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15 Space-Completing Side Tables

Photo-Illustration: Curbed; Photos: Getty Images, Retailers

When our design firm approaches interiors projects, the largest furniture items (sofas and dining tables) tend to drive the design vision. Often ignored till the last minute is the humble side table. Which is a mistake! Because these small pieces of furniture are crucial supporting players in any living space.

A side table can really anchor a furniture grouping and make a setting feel complete. We often approach the side table in one of two ways: as either a neutral complement to an ensemble or as a playful juxtaposition to the other furniture — a change, say, to bring in a color or form not found elsewhere. Side tables, unlike nightstands or bookshelves, typically serve limited practical function; they need a level top at least as big as a dinner plate, but little else. Because of that, they can be made from unconventional materials like ceramic and cork, and they are freer to be sculptural objects unto themselves.

Here are a few side tables, all around $500 (except one that creeps just a bit over, but I swear it’s worth it!) that run the gamut from quiet and neutral to bold and fun. For this list, I sought out tables that have tops big enough to hold a book, and that are tall enough to have a presence next to a sofa.

Ceramic is a terrific material for both indoors and outdoors, and we’ve used this little number in a range of spaces. With its chunky fluted base, its pleasing, chalky matte finish, and its candy-colored hues of celadon and terra-cotta, this is one of the trendier pieces on this list (you can see the influences for this piece all over Sight Unseen’s 2020 American Hot List), but I think the simplicity of its form will give it some staying power. One great thing about side tables is how easy they are to pick up and move from room to room, and I can see this table at home in a kids room, a patio, or a living room.

Molded and glazed by hand in Vietnam, this (also ceramic) side table looks like it was made out of long snakes of clay. It’s also good for indoor-outdoor use and has a more subtle and approachable form than other more contemporary chubby terra-cotta tables on the market. We recently used this table in a tone-on-tone bedroom alongside burnt orange, cinnamon, and rose pink.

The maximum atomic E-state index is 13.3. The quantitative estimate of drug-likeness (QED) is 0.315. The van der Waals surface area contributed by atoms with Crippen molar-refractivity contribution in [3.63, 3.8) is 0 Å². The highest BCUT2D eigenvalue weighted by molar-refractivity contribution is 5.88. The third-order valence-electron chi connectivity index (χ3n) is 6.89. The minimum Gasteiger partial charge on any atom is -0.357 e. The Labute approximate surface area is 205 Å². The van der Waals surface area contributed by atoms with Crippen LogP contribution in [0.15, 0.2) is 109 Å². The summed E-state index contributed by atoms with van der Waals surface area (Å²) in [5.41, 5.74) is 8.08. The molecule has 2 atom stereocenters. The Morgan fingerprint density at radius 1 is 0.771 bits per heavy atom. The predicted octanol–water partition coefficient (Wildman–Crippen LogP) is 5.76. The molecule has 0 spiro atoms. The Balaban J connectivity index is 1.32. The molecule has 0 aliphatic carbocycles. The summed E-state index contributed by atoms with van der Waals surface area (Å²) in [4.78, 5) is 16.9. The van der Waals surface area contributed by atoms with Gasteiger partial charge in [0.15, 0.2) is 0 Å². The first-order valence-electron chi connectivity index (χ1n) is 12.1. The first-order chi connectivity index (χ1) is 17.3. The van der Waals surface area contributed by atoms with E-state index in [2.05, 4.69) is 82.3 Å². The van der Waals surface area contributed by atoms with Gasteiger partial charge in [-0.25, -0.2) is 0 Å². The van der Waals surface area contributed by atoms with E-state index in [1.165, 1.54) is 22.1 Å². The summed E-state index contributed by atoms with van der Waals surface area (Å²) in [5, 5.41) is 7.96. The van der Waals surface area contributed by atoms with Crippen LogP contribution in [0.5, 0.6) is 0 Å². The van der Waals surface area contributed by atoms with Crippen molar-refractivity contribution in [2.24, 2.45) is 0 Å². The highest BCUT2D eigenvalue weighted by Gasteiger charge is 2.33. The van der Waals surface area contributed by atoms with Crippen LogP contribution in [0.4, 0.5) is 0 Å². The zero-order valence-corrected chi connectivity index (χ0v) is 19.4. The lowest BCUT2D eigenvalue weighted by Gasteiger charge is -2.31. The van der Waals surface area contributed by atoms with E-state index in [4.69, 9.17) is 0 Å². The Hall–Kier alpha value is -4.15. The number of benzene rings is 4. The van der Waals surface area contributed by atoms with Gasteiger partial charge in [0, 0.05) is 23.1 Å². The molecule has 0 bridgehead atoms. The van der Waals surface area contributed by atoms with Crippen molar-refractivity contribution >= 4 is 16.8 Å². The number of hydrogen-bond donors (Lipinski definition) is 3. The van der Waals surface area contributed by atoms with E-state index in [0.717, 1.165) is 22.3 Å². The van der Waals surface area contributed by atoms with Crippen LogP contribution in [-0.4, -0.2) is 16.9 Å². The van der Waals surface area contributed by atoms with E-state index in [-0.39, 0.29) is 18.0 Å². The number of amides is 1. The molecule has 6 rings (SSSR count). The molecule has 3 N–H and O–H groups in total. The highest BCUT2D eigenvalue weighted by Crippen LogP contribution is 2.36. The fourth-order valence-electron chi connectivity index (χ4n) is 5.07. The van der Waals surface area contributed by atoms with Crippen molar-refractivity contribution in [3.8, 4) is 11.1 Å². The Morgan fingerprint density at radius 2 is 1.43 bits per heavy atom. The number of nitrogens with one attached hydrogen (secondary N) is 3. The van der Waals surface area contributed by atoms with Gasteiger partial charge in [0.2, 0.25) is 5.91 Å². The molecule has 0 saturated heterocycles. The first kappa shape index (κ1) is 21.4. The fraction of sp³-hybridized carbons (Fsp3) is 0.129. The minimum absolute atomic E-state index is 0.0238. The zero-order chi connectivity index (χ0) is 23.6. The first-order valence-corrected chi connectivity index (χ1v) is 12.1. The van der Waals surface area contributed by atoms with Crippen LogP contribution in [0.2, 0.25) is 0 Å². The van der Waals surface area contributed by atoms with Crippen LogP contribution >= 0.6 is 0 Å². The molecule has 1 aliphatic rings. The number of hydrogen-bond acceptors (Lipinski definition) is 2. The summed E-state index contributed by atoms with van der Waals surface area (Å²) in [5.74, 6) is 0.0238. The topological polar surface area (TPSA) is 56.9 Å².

Designed by Ludovica + Roberto Palomba in 2013 for Kartell, this one already feels like a modern classic. It’s a beautiful and durable gem-like plastic with straightforward detailing. The table’s simple shape really sings in vibrant hues of cobalt, safety orange, and aquamarine. This is a piece that can create contrast with a curved sofa, an overstuffed chair, or a vintage rug. It also works like a dream in front of a window, glowing with daylight and casting unexpected color blocks with the movement of the sun.

Atop two skinny legs, this table’s thin, wafer-like top bends to create a third point of support along the wall. It’s not often that a side table has such an impish personality, and I could see this as a conversation piece in a fun living room.

This table caught my eye as soon as I saw it during some late-night furniture hunting for an upcoming hospitality project. The roughness of the matte-black sandblasted texture balances with the feminine stacked forms of the base. It’s so sculptural on its own that it can hold down a corner of a room. Also, my son thinks it looks like stacks of Oreo pieces, and I can’t pass up a food-themed furniture piece.

You may not be totally onboard with Studio McGee’s transitional neutral suburban aesthetic, but its hits for Target just keep coming and can fit in almost anywhere. Just close your eyes, tuck away your snobbery and get on the McGee juggernaut. I like this table for its plaster-like finish, which gives it a handmade feel and the appearance of being much more expensive than it is. In a soft white that fits with a wide range of spaces, this could be a piece you keep around for a long time, moving it as your home grows and changes.

$295

Cork is a strong and rapidly renewable material. You might think of it as being more appropriate for wine bottles and coasters, but when treated, it can be used as furniture and even buildings. Right now, our team is designing a pavilion for the Flatiron Plaza where cork will be used as seating for the cold winter months; it’s a beautiful, sustainable, and warm material that I like to use as often as I can. My partner has a decades-old solid cork table that has darkened with time, and while it may have chips here and there, time adds character to the material. I like this cork option because it’s affordable, it’s a great simple shape, and, above all, it’s a solid hunk of cork that will last.